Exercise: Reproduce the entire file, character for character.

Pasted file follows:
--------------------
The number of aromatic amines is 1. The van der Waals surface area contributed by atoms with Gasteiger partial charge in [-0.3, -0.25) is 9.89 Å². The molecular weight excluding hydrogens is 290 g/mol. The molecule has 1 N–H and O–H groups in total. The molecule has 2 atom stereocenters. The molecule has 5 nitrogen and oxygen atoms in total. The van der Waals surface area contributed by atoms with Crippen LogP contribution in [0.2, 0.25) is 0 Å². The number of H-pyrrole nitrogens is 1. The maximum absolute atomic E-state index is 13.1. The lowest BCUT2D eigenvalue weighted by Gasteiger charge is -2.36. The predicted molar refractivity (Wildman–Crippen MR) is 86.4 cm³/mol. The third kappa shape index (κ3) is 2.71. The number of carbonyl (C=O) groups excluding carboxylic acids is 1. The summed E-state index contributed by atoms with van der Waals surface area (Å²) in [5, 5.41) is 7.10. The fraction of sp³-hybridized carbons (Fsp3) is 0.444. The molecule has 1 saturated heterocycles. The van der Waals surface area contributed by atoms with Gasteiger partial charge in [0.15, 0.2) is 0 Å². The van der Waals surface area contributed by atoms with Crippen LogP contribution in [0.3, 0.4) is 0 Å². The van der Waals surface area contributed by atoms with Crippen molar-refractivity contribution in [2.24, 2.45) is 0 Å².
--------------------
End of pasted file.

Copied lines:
The number of aromatic amines is 1. The van der Waals surface area contributed by atoms with Gasteiger partial charge in [-0.3, -0.25) is 9.89 Å². The molecular weight excluding hydrogens is 290 g/mol. The molecule has 1 N–H and O–H groups in total. The molecule has 2 atom stereocenters. The molecule has 5 nitrogen and oxygen atoms in total. The van der Waals surface area contributed by atoms with Crippen LogP contribution in [0.2, 0.25) is 0 Å². The number of H-pyrrole nitrogens is 1. The maximum absolute atomic E-state index is 13.1. The lowest BCUT2D eigenvalue weighted by Gasteiger charge is -2.36. The predicted molar refractivity (Wildman–Crippen MR) is 86.4 cm³/mol. The third kappa shape index (κ3) is 2.71. The number of carbonyl (C=O) groups excluding carboxylic acids is 1. The summed E-state index contributed by atoms with van der Waals surface area (Å²) in [5, 5.41) is 7.10. The fraction of sp³-hybridized carbons (Fsp3) is 0.444. The molecule has 1 saturated heterocycles. The van der Waals surface area contributed by atoms with Gasteiger partial charge in [0.15, 0.2) is 0 Å². The van der Waals surface area contributed by atoms with Crippen LogP contribution in [0.3, 0.4) is 0 Å². The van der Waals surface area contributed by atoms with Crippen molar-refractivity contribution in [2.24, 2.45) is 0 Å².